Beautifully presented and with a wealth of detail this is much more than an adventure - it is a complete and detailed account of Naishou Province that provides scope for your own adventures, as well as containing plenty of material to get you started.
Starting with a map - beautiful brush-style - and a short piece of fiction, the Introduction explains what you have got hold of: basically a complete setting in which to run your adventures. Naishou Province is a single unaligned province of the Empire with plenty of scope for you and your players to stamp their own mark upon it. The history of the province is outlined - naturally it is right now a bit up in the air as it under temporary direct control of the Imperial family, but it has a long history rich in culture and strife. It is a prosperous area, somewhere - purposely not well-defined - outside areas under the direct control of the Great Clans and somewhat isolated by its geography, but its potential means that it has been squabbled over for generations.
After a brief word on a new fighting group - elite spearmen in the service of the Lion clan - and the characteristics of Naishou citizens, the next chapter is a detailed introduction to the main city of the province, Toshi no Naishou. It is the political and economic capital as well as the largest settlement by far, nestled beside a river. It is divided, in a somewhat haphazard manner, into different districts clustered around the Governor's palace. There's a samurai quarter, a merchant district and one for the heimin population - craftsmen, fisherfolk, farmers and the like. The eta live on the far side of the river in the main, an area regarded as inauspicious. Locals are surprisingly assiduous record-keepers and have a strong sense of their own history and ancestry. They are also very pious.
Important locations are listed, with stories and rumours to bring them to life. This portion reads like a good travel guide and quite makes you want to pay a visit. Then notable locals are listed, to serve as background figures or indeed to be woven into your stories. They include members of nearly all the Great Clans, jockeying for position. Fans of intrigue-based games should find plenty of interest here.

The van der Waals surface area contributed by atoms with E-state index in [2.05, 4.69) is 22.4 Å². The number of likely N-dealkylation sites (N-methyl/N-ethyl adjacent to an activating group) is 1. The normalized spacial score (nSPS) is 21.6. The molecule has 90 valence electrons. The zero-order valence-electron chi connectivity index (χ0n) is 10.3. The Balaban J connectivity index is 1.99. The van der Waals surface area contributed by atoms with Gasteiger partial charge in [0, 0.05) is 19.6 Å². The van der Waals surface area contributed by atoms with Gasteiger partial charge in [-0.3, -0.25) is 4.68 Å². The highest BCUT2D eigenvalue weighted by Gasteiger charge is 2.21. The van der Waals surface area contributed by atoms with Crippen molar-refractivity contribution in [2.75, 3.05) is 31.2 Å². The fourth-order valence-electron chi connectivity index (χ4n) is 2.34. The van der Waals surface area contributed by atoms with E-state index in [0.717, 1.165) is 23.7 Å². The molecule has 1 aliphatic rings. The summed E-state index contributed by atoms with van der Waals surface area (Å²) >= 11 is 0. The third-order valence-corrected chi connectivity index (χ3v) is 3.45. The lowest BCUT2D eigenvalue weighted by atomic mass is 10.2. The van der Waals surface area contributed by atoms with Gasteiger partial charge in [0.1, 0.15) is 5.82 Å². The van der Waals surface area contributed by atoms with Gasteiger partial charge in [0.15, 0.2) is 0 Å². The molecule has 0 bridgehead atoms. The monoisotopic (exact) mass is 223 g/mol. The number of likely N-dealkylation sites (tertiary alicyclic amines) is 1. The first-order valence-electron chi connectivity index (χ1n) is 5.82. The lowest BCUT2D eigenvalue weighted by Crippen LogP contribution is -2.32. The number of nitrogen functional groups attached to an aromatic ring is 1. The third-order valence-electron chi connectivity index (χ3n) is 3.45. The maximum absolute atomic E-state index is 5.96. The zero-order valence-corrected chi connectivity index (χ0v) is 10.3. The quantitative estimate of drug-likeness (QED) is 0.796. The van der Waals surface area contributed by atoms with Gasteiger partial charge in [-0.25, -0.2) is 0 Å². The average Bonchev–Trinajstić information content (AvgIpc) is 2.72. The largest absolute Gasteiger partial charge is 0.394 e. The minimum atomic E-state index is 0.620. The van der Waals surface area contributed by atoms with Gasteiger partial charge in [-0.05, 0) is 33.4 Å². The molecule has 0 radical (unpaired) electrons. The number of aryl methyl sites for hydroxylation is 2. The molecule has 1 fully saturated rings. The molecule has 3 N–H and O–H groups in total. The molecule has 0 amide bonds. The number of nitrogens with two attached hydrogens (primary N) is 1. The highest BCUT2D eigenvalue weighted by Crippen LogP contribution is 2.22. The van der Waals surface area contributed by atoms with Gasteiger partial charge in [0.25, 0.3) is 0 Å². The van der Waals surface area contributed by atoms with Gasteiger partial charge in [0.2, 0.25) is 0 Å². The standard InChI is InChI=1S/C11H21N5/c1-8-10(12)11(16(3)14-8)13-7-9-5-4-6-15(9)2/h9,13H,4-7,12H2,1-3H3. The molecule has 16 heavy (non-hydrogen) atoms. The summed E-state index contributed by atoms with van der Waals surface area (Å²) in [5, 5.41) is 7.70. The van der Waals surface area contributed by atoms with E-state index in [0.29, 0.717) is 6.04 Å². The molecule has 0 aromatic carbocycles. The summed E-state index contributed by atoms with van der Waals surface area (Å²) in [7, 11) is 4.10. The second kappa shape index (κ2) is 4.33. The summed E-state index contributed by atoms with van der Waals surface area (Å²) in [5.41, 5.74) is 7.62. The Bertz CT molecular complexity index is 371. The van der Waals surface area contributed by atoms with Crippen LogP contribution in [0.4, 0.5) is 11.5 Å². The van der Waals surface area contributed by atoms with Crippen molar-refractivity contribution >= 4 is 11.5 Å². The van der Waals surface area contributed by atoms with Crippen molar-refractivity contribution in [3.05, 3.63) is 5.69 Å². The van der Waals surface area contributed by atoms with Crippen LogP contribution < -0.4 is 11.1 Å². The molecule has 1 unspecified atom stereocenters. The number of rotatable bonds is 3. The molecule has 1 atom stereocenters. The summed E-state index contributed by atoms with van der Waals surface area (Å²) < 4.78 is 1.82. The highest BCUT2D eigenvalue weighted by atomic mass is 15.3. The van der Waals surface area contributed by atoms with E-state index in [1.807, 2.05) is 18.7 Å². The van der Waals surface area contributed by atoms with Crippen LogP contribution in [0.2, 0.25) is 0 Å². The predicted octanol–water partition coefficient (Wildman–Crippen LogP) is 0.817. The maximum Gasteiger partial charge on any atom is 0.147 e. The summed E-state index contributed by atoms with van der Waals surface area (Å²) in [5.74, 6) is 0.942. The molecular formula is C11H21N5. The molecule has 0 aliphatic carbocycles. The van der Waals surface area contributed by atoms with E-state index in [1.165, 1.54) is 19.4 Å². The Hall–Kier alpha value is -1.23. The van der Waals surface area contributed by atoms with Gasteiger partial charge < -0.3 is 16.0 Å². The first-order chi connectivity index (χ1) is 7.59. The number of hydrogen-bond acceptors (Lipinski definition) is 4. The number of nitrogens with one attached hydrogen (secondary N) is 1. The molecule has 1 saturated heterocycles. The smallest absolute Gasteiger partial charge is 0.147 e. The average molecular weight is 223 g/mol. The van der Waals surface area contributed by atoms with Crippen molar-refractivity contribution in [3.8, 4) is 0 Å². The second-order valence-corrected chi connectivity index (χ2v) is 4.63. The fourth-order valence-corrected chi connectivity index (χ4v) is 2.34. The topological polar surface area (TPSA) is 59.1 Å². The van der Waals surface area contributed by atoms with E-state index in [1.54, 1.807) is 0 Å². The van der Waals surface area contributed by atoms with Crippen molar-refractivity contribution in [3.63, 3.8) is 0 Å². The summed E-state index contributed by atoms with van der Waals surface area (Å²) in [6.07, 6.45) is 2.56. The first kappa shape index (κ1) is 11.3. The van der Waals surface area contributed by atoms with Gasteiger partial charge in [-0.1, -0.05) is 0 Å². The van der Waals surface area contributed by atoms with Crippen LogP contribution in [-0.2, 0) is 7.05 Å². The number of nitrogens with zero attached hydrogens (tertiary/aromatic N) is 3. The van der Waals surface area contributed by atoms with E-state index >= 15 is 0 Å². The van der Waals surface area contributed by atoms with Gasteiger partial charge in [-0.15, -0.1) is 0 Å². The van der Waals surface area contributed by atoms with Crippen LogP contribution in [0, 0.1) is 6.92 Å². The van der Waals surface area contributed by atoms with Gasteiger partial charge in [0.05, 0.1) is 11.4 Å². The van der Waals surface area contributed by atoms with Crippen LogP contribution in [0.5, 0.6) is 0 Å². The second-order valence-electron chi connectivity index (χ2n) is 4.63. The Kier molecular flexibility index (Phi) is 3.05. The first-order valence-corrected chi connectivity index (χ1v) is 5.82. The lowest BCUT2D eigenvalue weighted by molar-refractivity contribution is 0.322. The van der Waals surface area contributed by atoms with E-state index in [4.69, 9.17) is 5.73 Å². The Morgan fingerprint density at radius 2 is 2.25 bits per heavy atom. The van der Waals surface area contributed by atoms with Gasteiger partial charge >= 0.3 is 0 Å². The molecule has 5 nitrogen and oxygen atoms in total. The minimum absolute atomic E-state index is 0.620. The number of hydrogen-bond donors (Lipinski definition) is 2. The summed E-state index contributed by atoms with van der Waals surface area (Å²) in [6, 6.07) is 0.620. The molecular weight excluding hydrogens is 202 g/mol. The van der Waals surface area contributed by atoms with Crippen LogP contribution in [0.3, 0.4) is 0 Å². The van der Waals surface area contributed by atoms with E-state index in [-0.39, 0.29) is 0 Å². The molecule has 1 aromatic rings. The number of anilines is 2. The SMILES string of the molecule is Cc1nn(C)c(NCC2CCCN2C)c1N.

The next chapter looks at the settlements of Naishou Province. There are many fascinating towns and villages well worth a visit, often just for cultural delights even if the party's business does not take them there. For each there are notes on the appearance, culture, notables and whatever might be going on there... you will find plenty of material to help them spring into life. This section includes monasteries, ronin encampments and other locations as well as actual townships.
This is followed by a chapter on the geography of the Province. It's quite a diverse area and, as always, the landscape has shaped both peoples and events. The central fertile river valley is bounded by mountains on two sides, with a swamp to the northwest and forests to south and east. Several options are presented for what precisely is to be found in the forests, giving you plenty of leeway to set things up the way you wish. Within the valley, most travel is by river and there is a single main road. The swamp contains some ancient ruins, hinting at earlier inhabitation than even the citizens' meticulous records show. Finally, local wildlife is also discussed.
The final section, A Plague of Crimes, provides a starting adventure based around a cluster of ten small villages in the eastern part of the Province near a large and renowned monastery. There's been a bit of a crime wave, and the first couple of samurai who investigated met their deaths here. The default suggestion is that the Governor directs the party to take over the investigation, but you may have other ways of getting the characters involved, or may prefer one of the other suggestions given here. Once there, the party has a wealth of clues to investigate and many locations to visit as they do so. Discrete events are scattered throughout, but the investigation itself is quite freeform, allowing the characters to wander as they will, interacting with those that they meet. Once the characters find out what is behind the crimewave, they'll find others taking an interest in them and it all has the potential to turn quite nasty, whilst there are also options for you to force the action if they prove slow to grasp what is going on. A satisfactory brawl should result.
Pre-generated characters are provided for those who want to jump straight into the action. They are well detailed with plenty of background information as well as their stat blocks, but presentation is such that they will need to be transcribed onto character sheets - they're not laid out in such a way that you can hand out pages from this product to different players.
The whole thing is a delight to look at, with apposite and atmospheric art, as well as a joy to read, the places and people seeming to leap off the page into the alternate reality of your game world. Think I'll grab my swords and go visit!